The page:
Abstract

Integration of a booster semiconductor optical amplifier (SOA) is an efficient way of overcoming losses in InP based Mach–Zehnder modulators. We analyze the impact of locating the SOA before and after the MZM, respectively, in terms of output power and signal integrity at 10 Gb/s, both experimentally and theoretically. For a device with 10 dB MZM loss it is found that, for a fixed power consumption, locating the SOA after the MZM provides 7–9 dB higher output power. This advantage is reduced for lower MZM losses but remains significant. With the SOA after the MZM, the gain is restricted by dynamic saturation effects (waveform distortion), which is not the case if the SOA is at the input of the MZM. The waveform distortion is accompanied by a spectral red-shift, which degrades the transmission performance. Simulations show that for MZM losses below ${\sim} {\hbox {4}}$ dB, locating the SOA before the MZM can provide a higher power with no waveform distortion and negative chirp, at the cost of a higher SOA gain. For higher MZM losses it is unfeasible to locate the SOA before the MZM, due to a prohibitively large power consumption.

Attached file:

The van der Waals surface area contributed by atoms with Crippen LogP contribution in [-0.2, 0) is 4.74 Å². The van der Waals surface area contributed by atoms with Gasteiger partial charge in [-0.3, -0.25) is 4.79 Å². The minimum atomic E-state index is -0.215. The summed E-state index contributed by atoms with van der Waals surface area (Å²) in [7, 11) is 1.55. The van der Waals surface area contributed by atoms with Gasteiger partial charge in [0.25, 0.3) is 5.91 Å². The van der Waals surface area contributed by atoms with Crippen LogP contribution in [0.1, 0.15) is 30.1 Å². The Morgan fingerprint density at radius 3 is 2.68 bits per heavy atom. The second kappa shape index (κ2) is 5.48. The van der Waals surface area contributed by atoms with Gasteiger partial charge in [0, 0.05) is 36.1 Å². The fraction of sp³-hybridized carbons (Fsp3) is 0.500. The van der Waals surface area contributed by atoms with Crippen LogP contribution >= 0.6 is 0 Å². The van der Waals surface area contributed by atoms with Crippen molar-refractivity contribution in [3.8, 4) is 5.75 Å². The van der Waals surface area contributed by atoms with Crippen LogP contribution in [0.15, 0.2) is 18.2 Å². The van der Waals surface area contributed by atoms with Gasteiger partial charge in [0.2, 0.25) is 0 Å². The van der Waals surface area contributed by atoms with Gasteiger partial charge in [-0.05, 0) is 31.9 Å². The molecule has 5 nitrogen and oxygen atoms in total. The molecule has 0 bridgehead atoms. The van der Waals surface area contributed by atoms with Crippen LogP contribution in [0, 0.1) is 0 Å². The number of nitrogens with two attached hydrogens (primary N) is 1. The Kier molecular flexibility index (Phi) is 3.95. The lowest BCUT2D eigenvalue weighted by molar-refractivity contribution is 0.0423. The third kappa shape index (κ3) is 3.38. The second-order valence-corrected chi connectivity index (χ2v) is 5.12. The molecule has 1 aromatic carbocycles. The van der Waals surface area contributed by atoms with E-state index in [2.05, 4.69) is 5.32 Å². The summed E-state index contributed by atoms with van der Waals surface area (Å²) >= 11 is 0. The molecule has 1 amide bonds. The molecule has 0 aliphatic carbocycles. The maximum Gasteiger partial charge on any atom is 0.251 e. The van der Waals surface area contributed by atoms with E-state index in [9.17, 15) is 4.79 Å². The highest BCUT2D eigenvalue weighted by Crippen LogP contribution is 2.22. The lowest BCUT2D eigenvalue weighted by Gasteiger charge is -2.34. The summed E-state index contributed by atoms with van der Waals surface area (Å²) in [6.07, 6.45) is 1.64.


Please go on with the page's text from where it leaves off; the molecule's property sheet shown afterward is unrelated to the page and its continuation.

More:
© 2010 IEEE

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